CFP selection committee explains why Utah jumped Washington in latest ranking
Washington is 10-2. Utah is 9-3. When both sides had one fewer win last Tuesday, the Huskies were ranked No. 13 while the Utes were ranked No. 14 in the College Football Playoff rankings.
When the new set of rankings — the penultimate reveal ahead of next Sunday’s official CFP selection — dropped on Tuesday night, the selection committee moved Utah up three spots for its 63-21 win over 1-11 Colorado.
It moved Washington —which beat Washington State on the road 51-33 to claim the Apple Cup — up just one spot.
Now, instead of Washington sitting ahead of Utah, it’s the other way around.
On a conference call with reporters, CFP selection committee chair Boo Corrigan had a flimsy argument for why.
“As we looked at it, Utah’s win over Southern Cal — as Southern Cal continues to move up — as well as the win over Oregon State, a couple of their losses to UCLA and Oregon. I think the other side of it is the Washington loss at Arizona State was surprising to everyone in the room,” Corrigan said. “But when you’re looking at the entire body of work, you’ve got to take everything into account.
“As we talked about it and talked over those Pac-12 teams in that area, it was a topic of conversation, and that Arizona State loss really stood out.”
Just not last week, when that ASU loss was still on the résumé and Washington was ranked ahead of Utah.
The Salt Lake Tribune’s Josh Newman circled back later in the conference call and specifically asked about whether the committee took into account Washington beat Oregon in Eugene and Utah lost to Oregon in Eugene.
Corrigan went back to the ASU loss.
“It’s part of what we talk about,” he said. “Again, from a Washington standpoint, they’ve got a win over Oregon and a win over Oregon State, but when you take in the full body of work as we were looking at it, two really good teams, both of whom had really good wins, and you’re looking for a differentiator as we go through this, and as we did, that Arizona State game really stood out as kind of one that didn’t measure up, if you will, to the other games.”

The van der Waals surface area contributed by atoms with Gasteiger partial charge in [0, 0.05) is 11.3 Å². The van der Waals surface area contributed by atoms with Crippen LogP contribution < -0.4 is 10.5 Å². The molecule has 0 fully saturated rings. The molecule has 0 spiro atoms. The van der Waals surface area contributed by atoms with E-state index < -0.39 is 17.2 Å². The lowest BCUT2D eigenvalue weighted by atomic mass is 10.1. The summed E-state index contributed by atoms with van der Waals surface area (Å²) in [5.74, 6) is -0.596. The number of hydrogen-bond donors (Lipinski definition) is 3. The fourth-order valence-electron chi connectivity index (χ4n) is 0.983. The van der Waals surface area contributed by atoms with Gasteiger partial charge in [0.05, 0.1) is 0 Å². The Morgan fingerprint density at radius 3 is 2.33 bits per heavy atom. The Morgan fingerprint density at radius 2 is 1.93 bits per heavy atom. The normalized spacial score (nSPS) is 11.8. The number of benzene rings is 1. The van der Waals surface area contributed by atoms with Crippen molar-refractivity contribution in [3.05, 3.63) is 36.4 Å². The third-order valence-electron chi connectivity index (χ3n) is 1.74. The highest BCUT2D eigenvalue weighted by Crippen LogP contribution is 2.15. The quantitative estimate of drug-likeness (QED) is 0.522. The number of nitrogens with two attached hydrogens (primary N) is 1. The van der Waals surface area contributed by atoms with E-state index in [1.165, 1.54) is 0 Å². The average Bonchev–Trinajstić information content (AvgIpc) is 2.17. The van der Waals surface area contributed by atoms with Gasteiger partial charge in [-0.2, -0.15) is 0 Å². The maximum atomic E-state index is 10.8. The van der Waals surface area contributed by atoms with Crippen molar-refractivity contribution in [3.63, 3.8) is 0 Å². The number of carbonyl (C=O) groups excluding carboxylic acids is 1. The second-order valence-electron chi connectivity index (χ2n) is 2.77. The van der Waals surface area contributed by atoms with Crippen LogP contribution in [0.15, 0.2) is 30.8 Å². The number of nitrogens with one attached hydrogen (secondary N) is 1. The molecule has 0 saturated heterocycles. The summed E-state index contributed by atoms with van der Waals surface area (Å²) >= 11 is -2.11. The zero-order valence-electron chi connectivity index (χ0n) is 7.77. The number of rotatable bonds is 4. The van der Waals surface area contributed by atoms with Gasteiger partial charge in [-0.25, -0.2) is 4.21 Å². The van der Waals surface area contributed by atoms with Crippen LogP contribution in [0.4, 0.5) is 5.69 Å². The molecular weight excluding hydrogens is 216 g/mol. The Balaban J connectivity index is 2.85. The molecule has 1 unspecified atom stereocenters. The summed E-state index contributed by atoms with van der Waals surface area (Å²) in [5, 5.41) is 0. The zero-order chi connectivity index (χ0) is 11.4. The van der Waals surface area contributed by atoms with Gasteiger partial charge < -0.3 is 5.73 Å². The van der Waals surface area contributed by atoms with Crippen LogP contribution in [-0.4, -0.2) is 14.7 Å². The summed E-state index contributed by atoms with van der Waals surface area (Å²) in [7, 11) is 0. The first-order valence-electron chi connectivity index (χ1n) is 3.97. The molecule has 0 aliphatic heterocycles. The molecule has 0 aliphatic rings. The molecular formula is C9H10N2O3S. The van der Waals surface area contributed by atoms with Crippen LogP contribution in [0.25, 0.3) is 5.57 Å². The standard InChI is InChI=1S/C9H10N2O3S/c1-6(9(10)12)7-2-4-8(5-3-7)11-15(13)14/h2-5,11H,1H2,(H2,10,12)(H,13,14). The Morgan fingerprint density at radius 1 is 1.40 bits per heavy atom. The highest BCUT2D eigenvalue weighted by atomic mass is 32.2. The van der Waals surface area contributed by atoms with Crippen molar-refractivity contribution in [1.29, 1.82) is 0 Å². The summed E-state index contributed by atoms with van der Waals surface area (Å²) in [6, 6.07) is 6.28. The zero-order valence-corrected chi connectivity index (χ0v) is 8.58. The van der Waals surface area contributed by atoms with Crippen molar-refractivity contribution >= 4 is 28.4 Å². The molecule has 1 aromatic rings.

There’s reason for concern here if you’re a Husky fan.
The Rose Bowl has said in the past that if one of its partner conferences sends a team to the College Football Playoff in a year it doesn’t host a semifinal game, it would take that league’s next-highest-ranked team from the CFP rankings.
If Utah beats USC in the Pac-12 Championship Game on Friday (5 p.m. PT, FOX), none of this matters. But if the Utes were to fall in the rematch, Washington could be in line to make the Rose Bowl.
The Rose Bowl gets to pick. It is not obligated to abide by the CFP committee’s rankings, but that’s how it has settled similar situations in the past — i.e. taking USC in 2016 when the Huskies went to the Playoff.
But if the Utes came up on the wrong side of another back-and-forth, down-to-the-wire game, could the midseason loss to Arizona State keep Washington out of the Rose Bowl? After Tuesday night, it seems a question worth asking.
“I guess I’m looking at it this way, we did Utah a favor already, right?” Huskies coach Kalen DeBoer said this week, referencing UW’s win over Wazzu as the vehicle that sent Utah to the title game. “Selfish-wise, I certainly think there is a team we’re rooting for.”